ARNA TALKS TO SUSANNAH DAVDA THE SHOE CONSULTANT
Susannah Davda developed her love of shoes from a very young age thanks to her father who used to make them as a hobby. After leaving school she studied for a degree in Footwear Design, and has spent more than two decades working with footwear brands and retailers. Susannah used her unique expertise to launch her business The Shoe Consultant in 2015. Since then, she has focused on helping shoe brands to delight their customers, and inspiring women to make more positive decisions about the shoes they buy. She regularly speaks about shoes at events, and writes shoe stories for online and print publications.
Tell us a bit about yourself and what you do? What's your purpose?
Helping women access the comfortable, beautiful shoes we deserve.
What is something you've learned about yourself this year?
That I CAN grow roses!
What do you love about yourself?
That I'm a good listener, and a fast thinker. Useful skills for my personal and professional relationships.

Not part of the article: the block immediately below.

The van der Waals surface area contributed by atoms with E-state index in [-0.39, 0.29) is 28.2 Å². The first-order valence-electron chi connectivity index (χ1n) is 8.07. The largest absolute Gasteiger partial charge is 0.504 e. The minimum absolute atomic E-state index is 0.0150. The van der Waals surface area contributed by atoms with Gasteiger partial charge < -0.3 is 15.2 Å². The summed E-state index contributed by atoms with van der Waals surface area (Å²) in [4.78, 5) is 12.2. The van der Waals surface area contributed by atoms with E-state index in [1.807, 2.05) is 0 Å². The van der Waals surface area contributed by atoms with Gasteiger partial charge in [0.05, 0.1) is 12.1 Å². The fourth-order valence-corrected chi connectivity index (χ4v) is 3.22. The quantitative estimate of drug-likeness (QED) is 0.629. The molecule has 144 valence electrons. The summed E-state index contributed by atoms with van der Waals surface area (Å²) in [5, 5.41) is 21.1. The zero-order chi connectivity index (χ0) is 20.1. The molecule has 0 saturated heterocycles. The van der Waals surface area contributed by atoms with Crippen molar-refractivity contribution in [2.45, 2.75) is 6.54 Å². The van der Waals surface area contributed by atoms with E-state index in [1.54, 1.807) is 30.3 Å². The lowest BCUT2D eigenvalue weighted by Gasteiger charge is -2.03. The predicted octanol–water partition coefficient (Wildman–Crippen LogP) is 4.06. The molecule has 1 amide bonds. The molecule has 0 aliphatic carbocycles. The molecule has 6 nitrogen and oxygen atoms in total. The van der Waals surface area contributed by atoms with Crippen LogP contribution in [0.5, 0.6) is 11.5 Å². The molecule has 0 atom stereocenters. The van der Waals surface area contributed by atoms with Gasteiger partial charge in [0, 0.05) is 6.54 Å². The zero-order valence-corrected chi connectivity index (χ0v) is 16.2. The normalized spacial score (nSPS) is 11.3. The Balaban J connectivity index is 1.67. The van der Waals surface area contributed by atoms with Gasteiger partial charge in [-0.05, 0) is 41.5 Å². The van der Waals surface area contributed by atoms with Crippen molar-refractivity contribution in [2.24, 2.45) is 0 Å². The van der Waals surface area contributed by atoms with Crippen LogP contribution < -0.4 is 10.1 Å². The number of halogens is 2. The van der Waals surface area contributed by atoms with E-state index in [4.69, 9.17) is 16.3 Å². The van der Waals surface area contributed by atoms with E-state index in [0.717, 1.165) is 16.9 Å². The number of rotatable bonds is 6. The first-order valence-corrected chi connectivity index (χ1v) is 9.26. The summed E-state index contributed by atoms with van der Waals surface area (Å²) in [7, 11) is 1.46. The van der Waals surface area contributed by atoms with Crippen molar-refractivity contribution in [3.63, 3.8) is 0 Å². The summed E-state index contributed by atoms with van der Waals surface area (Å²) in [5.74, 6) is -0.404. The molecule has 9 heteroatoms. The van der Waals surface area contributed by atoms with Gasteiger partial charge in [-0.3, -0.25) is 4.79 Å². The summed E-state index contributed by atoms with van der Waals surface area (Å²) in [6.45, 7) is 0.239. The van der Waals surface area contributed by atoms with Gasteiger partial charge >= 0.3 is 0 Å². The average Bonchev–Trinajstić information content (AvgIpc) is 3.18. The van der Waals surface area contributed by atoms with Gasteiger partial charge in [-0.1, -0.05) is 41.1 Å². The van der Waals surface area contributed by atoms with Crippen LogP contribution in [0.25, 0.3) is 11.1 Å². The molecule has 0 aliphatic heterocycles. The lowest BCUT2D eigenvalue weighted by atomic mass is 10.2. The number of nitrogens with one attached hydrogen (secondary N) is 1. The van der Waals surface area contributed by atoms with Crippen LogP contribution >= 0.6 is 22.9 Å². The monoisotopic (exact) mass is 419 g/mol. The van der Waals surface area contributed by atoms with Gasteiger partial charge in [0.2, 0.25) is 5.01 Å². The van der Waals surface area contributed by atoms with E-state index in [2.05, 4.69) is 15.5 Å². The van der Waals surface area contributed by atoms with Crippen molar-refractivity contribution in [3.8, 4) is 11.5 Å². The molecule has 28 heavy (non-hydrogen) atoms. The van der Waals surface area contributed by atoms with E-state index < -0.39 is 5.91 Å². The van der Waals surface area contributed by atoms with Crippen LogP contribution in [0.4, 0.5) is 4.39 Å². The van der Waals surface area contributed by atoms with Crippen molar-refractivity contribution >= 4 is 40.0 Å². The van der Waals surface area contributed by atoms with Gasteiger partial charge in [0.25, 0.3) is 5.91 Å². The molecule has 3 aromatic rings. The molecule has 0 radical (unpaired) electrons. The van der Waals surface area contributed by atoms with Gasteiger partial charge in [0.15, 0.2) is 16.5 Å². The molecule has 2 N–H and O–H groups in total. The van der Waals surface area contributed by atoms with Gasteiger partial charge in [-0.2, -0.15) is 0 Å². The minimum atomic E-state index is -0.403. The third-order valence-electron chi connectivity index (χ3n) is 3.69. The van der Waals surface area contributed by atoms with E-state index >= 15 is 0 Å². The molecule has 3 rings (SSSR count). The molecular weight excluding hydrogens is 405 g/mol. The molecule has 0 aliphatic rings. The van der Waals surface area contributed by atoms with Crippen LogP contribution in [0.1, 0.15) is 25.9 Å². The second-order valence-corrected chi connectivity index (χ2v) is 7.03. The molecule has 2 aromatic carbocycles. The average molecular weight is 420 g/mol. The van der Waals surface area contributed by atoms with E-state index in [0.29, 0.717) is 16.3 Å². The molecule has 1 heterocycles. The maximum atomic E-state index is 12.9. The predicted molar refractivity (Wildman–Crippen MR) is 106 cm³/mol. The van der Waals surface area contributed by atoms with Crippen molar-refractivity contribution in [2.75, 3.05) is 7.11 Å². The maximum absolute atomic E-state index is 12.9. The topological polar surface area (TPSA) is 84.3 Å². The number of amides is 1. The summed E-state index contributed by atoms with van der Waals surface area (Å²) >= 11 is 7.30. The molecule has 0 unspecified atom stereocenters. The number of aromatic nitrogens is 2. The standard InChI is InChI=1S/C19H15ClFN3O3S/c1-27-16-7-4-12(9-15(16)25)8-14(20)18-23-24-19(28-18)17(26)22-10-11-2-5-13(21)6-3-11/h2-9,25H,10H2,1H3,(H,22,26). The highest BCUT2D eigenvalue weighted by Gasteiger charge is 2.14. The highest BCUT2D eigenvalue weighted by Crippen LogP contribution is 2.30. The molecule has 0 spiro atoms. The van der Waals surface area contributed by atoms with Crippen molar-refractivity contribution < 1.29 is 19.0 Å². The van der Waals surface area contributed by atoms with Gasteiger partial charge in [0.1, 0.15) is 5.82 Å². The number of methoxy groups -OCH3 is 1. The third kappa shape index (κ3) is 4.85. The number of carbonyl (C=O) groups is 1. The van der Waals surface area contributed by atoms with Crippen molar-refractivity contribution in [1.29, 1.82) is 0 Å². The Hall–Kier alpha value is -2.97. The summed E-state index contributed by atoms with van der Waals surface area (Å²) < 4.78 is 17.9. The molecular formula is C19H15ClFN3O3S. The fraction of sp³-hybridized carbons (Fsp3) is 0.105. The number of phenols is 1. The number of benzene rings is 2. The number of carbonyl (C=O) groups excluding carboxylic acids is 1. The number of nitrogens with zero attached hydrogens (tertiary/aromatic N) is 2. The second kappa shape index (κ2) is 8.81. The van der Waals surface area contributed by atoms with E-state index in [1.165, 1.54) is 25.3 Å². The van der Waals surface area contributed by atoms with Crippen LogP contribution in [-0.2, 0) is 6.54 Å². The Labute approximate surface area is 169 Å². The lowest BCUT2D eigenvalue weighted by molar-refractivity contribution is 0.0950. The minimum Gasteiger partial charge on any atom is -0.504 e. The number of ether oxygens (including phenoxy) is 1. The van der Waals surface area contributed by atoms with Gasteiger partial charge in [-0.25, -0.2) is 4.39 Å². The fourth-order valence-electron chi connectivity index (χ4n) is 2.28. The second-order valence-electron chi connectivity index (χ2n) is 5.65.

When we do reach gender equality, what does this world look like to you?
I so badly want this to happen, but I struggle to imagine this world. However, we do have pockets of it in the world. Like my house! A gender equal world would certainly be a kinder one with less violence. Men wouldn't feel they have to live up to an unrealistic version of masculinity. Instead, masculinity would include kindness and empathy. I believe that men have the same capacity to be parents as women. Patience is not a gendered attribute.
What do you believe are the behaviours that hold women back?
I actually found it hard to answer what I love about myself without adding a caveat. So that! We sometimes feel we have to make ourselves a bit smaller.
What has been your boldest move to date?
Starting my own business. It was such a leap of faith, but it felt absolutely right. It was time to do something which made a big difference to women's lives.
What's your call to action for women?
Vote with your credit card when it comes to shoes. Buy the ones which feel good as well as look good. We're being exploited by (particularly male) designers, who believe that beauty = pain. In fact, pain distracts us from the change we could be making in the world, and also from having a good time!